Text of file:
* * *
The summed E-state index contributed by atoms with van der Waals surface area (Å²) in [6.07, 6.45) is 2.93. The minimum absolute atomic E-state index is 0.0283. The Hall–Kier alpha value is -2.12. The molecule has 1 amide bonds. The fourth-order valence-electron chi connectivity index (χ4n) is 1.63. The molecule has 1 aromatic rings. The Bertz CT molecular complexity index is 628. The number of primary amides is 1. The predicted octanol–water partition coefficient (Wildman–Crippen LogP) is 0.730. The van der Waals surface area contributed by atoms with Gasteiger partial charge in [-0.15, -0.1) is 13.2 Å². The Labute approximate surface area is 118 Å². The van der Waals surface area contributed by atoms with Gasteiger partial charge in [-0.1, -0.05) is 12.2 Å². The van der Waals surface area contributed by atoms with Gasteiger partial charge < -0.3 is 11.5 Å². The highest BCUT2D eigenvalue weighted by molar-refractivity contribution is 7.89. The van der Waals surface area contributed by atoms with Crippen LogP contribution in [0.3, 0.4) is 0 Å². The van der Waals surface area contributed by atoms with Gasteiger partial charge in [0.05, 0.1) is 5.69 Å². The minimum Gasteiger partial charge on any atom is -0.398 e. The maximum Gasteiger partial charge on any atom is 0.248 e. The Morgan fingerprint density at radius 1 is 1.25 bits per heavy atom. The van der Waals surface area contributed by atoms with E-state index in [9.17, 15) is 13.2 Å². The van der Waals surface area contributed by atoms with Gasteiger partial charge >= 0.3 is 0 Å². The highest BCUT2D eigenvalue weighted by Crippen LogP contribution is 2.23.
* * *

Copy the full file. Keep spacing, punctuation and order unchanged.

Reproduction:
The summed E-state index contributed by atoms with van der Waals surface area (Å²) in [6.07, 6.45) is 2.93. The minimum absolute atomic E-state index is 0.0283. The Hall–Kier alpha value is -2.12. The molecule has 1 amide bonds. The fourth-order valence-electron chi connectivity index (χ4n) is 1.63. The molecule has 1 aromatic rings. The Bertz CT molecular complexity index is 628. The number of primary amides is 1. The predicted octanol–water partition coefficient (Wildman–Crippen LogP) is 0.730. The van der Waals surface area contributed by atoms with Gasteiger partial charge in [-0.15, -0.1) is 13.2 Å². The Labute approximate surface area is 118 Å². The van der Waals surface area contributed by atoms with Gasteiger partial charge in [-0.1, -0.05) is 12.2 Å². The van der Waals surface area contributed by atoms with Gasteiger partial charge < -0.3 is 11.5 Å². The highest BCUT2D eigenvalue weighted by molar-refractivity contribution is 7.89. The van der Waals surface area contributed by atoms with Crippen LogP contribution in [0.3, 0.4) is 0 Å². The van der Waals surface area contributed by atoms with Gasteiger partial charge in [0.05, 0.1) is 5.69 Å². The minimum Gasteiger partial charge on any atom is -0.398 e. The maximum Gasteiger partial charge on any atom is 0.248 e. The Morgan fingerprint density at radius 1 is 1.25 bits per heavy atom. The van der Waals surface area contributed by atoms with E-state index in [9.17, 15) is 13.2 Å². The van der Waals surface area contributed by atoms with Gasteiger partial charge >= 0.3 is 0 Å². The highest BCUT2D eigenvalue weighted by Crippen LogP contribution is 2.23.